Interesting Books!

When ever the chance arises to delve into an old book store, I always ask
the question if they have any old engineering books.
A trip into the top end of Blackpool gave one of those opportunities this
weekend. Five books picked up
Engineering Workshop Data by Caxton, reprinted 1950. Similar in many
aspects to the Machinery's Handbook, not quite as thick.
The theory and practice of Heat Engines by R.H. Grundy circa 1943.
Includes steam Generators Steam engine, and turbines and also Internal
combustion engines.
Also three volumes from The Gresham Library of Mechanical engineering, the
titles are Factory processes and organization, applied mechanics and heat
and lastly Internal combustion engineering (1935 to 1937).
I always find these old tomes to be fascinating, some of the illustrations
showing work from the period, the scale of the engineering and methods of
transport must have been a wonder to see several plates of aircraft as well
as car engines of the era and two showing the movement of a 120 ton boiler
pulled by four Fowler traction engines.
I can see many a good hour with my nose stuck into a good book or two,
perhaps even some inspiration in the months ahead because of it!
Does any body else suffer from the same interest in old books, nothing seems
to be new today, just changed to metric?
Cheers Adrian.
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Weekend Workshop
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Home made propane Foundry
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Learning CNC on a Vertical
Reply to
Adrian Hodgson
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I picked up a cardboard box full of engineering books at the local tip. I assume some poor engineer had passed away and the family had simply tossed the books. Much of what's in them isn't much use to me - so perhaps one day I'll get around to finding a good home for them.
One that did inspire me to read it was a small pocketbook entitled 'The Match Industry', by W.Hepworth Dixon. It's amazing just how much chemistry and engineering goes into the manufacture of these everyday objects.
Going slightly off-topic, one of the best gardening books I own came from the same source - a reprint of a paperback first published in 1943, called "The new vegetable grower's handbook". In many ways the imperial/metric rule applies...the facts are the same, only the presentation has changed. What endears this little book to me is the implication that if you haven't got your onions in by a certain date then you're nothing but a lazy chap, and quite possibly not British!
Reply to
Stephen Howard
All good stuff! I've been known to collect the odd one or two, however after being described by one of the list as eccentric in my collecting, I tend to rather reticent over numbers...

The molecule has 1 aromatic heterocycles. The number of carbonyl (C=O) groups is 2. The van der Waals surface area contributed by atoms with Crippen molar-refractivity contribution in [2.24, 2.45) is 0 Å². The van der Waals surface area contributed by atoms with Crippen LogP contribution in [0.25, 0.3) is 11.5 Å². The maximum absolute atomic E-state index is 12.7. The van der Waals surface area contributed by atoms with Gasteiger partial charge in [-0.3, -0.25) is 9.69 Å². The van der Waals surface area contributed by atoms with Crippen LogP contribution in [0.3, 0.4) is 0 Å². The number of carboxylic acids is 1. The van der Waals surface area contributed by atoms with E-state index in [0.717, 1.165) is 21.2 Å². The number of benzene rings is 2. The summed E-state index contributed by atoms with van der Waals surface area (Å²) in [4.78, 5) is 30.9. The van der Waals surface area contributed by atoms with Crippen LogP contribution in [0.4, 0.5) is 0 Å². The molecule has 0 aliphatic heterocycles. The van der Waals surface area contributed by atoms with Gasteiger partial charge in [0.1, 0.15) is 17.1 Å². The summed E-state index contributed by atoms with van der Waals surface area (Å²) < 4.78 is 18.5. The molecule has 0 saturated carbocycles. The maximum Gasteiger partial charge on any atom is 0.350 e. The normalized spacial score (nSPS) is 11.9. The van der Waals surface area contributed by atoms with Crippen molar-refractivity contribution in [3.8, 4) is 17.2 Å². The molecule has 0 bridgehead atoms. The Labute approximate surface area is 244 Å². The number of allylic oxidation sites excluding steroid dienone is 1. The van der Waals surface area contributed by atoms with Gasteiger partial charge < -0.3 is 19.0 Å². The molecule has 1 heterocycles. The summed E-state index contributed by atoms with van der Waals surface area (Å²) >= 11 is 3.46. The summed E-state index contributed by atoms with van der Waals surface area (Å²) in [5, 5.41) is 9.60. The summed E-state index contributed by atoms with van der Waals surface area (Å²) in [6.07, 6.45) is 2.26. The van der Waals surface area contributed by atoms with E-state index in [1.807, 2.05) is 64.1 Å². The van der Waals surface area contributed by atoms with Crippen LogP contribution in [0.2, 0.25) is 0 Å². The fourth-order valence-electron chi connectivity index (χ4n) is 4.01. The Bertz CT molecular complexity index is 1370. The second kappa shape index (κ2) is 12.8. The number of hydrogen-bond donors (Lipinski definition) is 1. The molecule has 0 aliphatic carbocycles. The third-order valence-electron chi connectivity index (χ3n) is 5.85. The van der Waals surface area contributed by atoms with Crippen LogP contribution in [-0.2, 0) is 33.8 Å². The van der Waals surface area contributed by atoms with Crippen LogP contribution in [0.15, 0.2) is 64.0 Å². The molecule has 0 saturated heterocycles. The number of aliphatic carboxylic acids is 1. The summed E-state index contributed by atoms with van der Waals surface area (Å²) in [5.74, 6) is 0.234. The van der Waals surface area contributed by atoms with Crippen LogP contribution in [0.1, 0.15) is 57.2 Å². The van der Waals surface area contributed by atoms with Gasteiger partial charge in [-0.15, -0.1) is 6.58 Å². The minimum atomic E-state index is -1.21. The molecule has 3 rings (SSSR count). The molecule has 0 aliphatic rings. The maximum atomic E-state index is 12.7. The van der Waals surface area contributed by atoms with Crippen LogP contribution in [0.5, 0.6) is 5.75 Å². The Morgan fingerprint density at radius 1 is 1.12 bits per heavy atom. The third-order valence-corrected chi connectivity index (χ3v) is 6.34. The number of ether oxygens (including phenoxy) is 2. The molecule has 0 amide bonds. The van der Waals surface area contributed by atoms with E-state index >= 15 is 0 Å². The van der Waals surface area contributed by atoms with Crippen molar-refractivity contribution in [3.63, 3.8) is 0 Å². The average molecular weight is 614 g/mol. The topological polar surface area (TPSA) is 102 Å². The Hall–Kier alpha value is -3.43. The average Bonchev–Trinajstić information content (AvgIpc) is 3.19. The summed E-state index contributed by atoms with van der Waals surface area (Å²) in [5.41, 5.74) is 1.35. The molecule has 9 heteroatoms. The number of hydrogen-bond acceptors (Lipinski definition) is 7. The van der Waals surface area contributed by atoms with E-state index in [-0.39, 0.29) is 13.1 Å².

Reply to
I used to have a vast collection (still keep a few) but SWMBO pressured me into downsizing about a year ago. I gave most of them to the SM&EE library but a fair few were duplicates of what was there already so those were sold off to members. By one of those strange co-incidences I saw a significant qunatity of them just before Christmas when a certain cynical trader from Long Eaton (no offence John - love you to bits!) called in for a coffee on his way back from 'collecting a load of books from an old chap in Swanley' - funnily enough I initially recognized them as they were in the boxes I'd originally packed them in! Odd the co-incidences in life.
Andrew Mawson
Reply to
Andrew Mawson
Speaking of finding books....
If anyone rummaging in a book shop spots a copy of " The Stirling Engine Manual Volume 1 " By James G Rizzo would they *please* let me know.
I have a copy of volume two, which is still in print, but Volume one is not :-(.
Or has anyone out there got a copy they would be willing to sell ?
Volume two has several nice engines with build details, but the theory I want to read up on is mainly in volume one.... -- Jonathan
Barnes's theorem; for every foolproof device there is a fool greater than the proof.
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Reply to
Jonathan Barnes
I bought a copy of Rizzo's volume 1 from Camden last year but I note that they don't advertise it any more. Did you try asking them if they have any left over?
Reply to
Mark Howard
What about this 1985 book?
Rizzo, James G. Modelling Stirling and Hot Air Engines
-- Peter & Rita Forbes Engine pages for preservation info:
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Reply to
Peter A Forbes
I don't Know.... It's the theory behind the engines is what I really want, not engine plans.
Can you outline what's in the book ?
Reply to
Jonathan Barnes
Most recent....Steam and Other Engines by Duncan, MacMillans 1918, lots of theory and detailed description of how they work, wonderfull.
Reply to
Ken Parkes

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